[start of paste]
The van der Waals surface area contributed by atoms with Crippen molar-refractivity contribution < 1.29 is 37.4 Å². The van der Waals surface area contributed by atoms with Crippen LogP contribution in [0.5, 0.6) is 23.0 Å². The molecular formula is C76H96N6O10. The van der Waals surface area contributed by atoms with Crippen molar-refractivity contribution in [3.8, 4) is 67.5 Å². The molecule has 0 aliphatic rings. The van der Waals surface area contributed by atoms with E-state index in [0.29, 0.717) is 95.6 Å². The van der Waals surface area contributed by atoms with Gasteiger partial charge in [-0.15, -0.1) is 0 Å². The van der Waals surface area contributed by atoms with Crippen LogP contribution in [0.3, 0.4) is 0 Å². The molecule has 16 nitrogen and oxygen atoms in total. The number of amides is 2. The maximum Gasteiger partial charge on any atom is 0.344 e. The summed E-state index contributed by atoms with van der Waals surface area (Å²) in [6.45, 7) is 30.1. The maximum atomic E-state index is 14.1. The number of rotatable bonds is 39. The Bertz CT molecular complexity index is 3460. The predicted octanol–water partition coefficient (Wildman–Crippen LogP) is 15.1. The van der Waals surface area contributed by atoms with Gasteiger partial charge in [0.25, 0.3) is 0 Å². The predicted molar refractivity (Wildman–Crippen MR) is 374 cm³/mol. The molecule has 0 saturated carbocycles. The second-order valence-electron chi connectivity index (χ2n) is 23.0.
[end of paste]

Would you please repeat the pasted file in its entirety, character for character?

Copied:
The van der Waals surface area contributed by atoms with Crippen molar-refractivity contribution < 1.29 is 37.4 Å². The van der Waals surface area contributed by atoms with Crippen LogP contribution in [0.5, 0.6) is 23.0 Å². The molecular formula is C76H96N6O10. The van der Waals surface area contributed by atoms with Crippen molar-refractivity contribution in [3.8, 4) is 67.5 Å². The molecule has 0 aliphatic rings. The van der Waals surface area contributed by atoms with E-state index in [0.29, 0.717) is 95.6 Å². The van der Waals surface area contributed by atoms with Gasteiger partial charge in [-0.15, -0.1) is 0 Å². The van der Waals surface area contributed by atoms with Crippen LogP contribution in [0.3, 0.4) is 0 Å². The molecule has 16 nitrogen and oxygen atoms in total. The number of amides is 2. The maximum Gasteiger partial charge on any atom is 0.344 e. The summed E-state index contributed by atoms with van der Waals surface area (Å²) in [6.45, 7) is 30.1. The maximum atomic E-state index is 14.1. The number of rotatable bonds is 39. The Bertz CT molecular complexity index is 3460. The predicted octanol–water partition coefficient (Wildman–Crippen LogP) is 15.1. The van der Waals surface area contributed by atoms with Gasteiger partial charge in [0.25, 0.3) is 0 Å². The predicted molar refractivity (Wildman–Crippen MR) is 374 cm³/mol. The molecule has 0 saturated carbocycles. The second-order valence-electron chi connectivity index (χ2n) is 23.0.